Leaning back with a drink in hand before their show at the Wave on Thursday night, vocalist Martina Sorbara and bassist and producer Dan Kurtz of Dragonette couldn’t be more at ease—and who could blame them?
After working with Martin Solveig on the summer anthem, “Hello,” the three-piece electronic-pop band from Toronto became an international name, giving them even more incentive to push out their third album, set for release in the next few months. The happily married bandmates took some time to chat before getting on stage.
You recently released two new songs—the first on your own since 2010. How has the response been?
Dan Kurtz: It’s been really good. I haven’t even read one mediocre comment about them. I guess that’s maybe because the haters are too bored—we weeded them all out over the first two records.
How do these tracks differ from music you’ve released in the past?
DK: It’s a lot better, a lot newer. I was just thinking about how much time we spend writing them and recording them, but they actually don’t have much to do with us until the three of us have played them together. The songs are much more in our minds at the moment.
How was the writing and recording process for the new album?
DK: Very long, very sporadic and very agonizing. There were very few periods that were longer than 10 days where we all had time to be in a place, get over jet lag and get back into the into the writing process.
You’ve had the opportunity to release quite a few tracks with Martin Solveig. How did this partnership come about?
Martina Sorbara: We met on a bus in Australia because we were playing the same festival and the bus was taking us back to the airport. We just started talking and then he was in touch later on. I don’t even remember giving him our email. When he wrote us, he was working on a song for Jean Paul Gautier and invited me to sing on it. When it came time for him to actually write his album, he wanted to include us again.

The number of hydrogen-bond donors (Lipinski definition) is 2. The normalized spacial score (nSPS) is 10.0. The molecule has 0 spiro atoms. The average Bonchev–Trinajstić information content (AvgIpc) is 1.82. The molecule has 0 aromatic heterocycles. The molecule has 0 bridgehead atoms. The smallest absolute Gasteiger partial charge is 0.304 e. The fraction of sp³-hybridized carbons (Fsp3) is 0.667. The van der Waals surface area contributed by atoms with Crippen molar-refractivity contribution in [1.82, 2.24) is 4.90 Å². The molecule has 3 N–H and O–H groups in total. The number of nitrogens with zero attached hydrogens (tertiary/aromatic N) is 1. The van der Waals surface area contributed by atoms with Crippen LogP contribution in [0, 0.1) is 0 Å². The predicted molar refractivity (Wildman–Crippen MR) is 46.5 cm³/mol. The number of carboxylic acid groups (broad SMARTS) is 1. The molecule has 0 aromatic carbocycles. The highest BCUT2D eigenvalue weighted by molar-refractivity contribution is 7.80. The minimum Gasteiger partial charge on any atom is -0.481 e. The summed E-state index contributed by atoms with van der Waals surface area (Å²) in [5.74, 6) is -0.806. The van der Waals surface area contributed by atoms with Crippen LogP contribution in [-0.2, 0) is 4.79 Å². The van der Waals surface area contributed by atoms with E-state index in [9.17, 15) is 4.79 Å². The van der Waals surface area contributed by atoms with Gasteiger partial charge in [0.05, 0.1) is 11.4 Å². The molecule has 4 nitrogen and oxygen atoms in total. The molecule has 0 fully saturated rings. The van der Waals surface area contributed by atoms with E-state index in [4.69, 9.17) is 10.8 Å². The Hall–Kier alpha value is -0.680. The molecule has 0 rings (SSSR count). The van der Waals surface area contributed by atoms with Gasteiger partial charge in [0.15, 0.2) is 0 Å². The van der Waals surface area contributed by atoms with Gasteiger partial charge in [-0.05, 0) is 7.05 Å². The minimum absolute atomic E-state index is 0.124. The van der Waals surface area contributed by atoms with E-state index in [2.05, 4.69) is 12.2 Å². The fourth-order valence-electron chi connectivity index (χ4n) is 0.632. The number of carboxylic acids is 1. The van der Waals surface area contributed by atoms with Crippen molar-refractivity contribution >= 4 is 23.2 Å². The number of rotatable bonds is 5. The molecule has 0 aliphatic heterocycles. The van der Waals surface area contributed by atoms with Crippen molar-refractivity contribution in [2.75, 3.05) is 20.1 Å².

Your first album, Galore, had a very promiscuous, female empowering sound. How has your music evolved since then?
DK: She’s a little more under our thumb now!
MS: Yeah, right! I think it’s still very she-powered. I think that I’m interested in expressing a different version of femininity than what we usually see or hear. I don’t relate to what comes out of pop music in terms of the mood and the personality of it, so I like to express a different kind of femininity lyrically.
How have you guys stayed grounded after so much success in such little time?
DK: We drove a minivan over here, so that’s pretty grounded, isn’t it? We’ve almost totally collapsed our music and personal lives together, so they’re pretty much the same thing now.
What can we expect from you in 2012? Do you have any big plans after the album release?
DK: The tour thing. There’s going to be a lot of that I think, and maybe we’ll try to write a couple more songs in the meantime. For us, it’s so exciting to just do the tour thing, as opposed to doing the touring thing while trying to write a record. It’s exciting—it’s a bit tiring already, but I can tell it’s going to be a great year.